The EQUAL Act: Ending the Disparity in Cocaine Sentencing

The EQUAL Act: Ending the Disparity in Cocaine Sentencing

The EQUAL Act aims to end the decades-long disparity in cocaine sentencing. From the 1980s to 2010, someone charged with possessing five grams of crack cocaine faced the same potential sentence as someone charged with possessing 500 grams of powder cocaine. Beginning in 2010, someone charged with possessing five grams of crack cocaine faced the same potential sentence as someone charged with possessing 90 grams of powder cocaine. If the EQUAL Act becomes law, this disparity with racially discriminatory origins in sentencing will finally come to an end.

The Disparity in Cocaine Sentencing

In the 1980s, fears of a crack-cocaine epidemic ran rampant. When basketball star Len Bias passed away after overdosing cocaine, those fears went from hypothetical to real very quickly. Based on an assumption that Bias overdosed on crack cocaine (he didn’t), politicians looking to score easy political points saw an opportunity: the War on Drugs. That’s when Congress passed the Anti-Drug Abuse Act of 1986, a law based on virtually no investigation or research. It quickly became law, and Black communities all over America suffered the most.

The Anti-Drug Abuse Act included numerous problematic provisions. But one of the worst was the disparity it created in sentencing for offenses involving crack and powder cocaine. The Anti-Drug Abuse Act imposed a 100:1 ratio for cocaine sentencing. If you possessed five grams of crack cocaine, you faced a five-year mandatory-minimum sentence. Similarly, if you possessed 500 grams of powder cocaine, you faced a five-year mandatory-minimum sentence. You read that correctly. You could possess 100 times as much powder cocaine and still face the same sentence.

As a result, this 100:1 ratio crushed the lives of nonviolent drug offenders, their loved ones and their communities for years. But, nearly a quarter-century later, former President Barack Obama signed into law the Fair Sentencing Act of 2010, which reduced the disparity from 100:1 to 18:1. And, eight years later, former President Donald Trump signed into law the First Step Act of 2018. The First Step Act made the Fair Sentencing Act’s provisions retroactive. But, even after the Fair Sentencing Act and the First Step Act, there was still the unfair 18:1 disparity: Five grams of crack cocaine got you the same punishment as 90 grams of powder cocaine. The EQUAL Act ends that disparity for good.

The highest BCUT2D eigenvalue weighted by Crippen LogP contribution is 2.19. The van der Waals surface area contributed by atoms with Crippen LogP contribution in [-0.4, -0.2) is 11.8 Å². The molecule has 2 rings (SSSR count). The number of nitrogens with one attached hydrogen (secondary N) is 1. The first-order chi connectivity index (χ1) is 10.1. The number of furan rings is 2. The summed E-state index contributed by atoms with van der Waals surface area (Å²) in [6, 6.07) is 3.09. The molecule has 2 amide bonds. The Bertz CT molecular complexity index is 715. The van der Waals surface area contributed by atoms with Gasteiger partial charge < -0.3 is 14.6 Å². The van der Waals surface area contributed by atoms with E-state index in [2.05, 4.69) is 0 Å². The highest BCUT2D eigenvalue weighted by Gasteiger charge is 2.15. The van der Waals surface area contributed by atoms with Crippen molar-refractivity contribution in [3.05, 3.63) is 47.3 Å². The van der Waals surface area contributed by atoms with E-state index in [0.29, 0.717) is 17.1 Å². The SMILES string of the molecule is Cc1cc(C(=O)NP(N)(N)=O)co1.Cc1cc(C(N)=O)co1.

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The EQUAL Act’s Purpose

U.S. Senators Dick Durbin (D-IL) and Cory Booker (D-NJ) announced the Eliminating a Quantifiably Unjust Application of the Law Act of 2021, known more commonly as the EQUAL Act. The goal was simple: “finally put a stop to a sentencing disparity that has disproportionately impacted Black Americans for decades[.]”

“For over three decades, unjust, baseless and unscientific sentencing disparities between crack and powder cocaine have contributed to the explosion of mass incarceration in the United States and disproportionately impacted poor people, Black and Brown people, and people fighting mental illness,” Sen. Booker said. “At a time of expanding awareness of the realities of our unjust drug laws and growing consensus for changing them, I encourage my colleagues to support the EQUAL Act as a necessary step in repairing our broken criminal justice system.”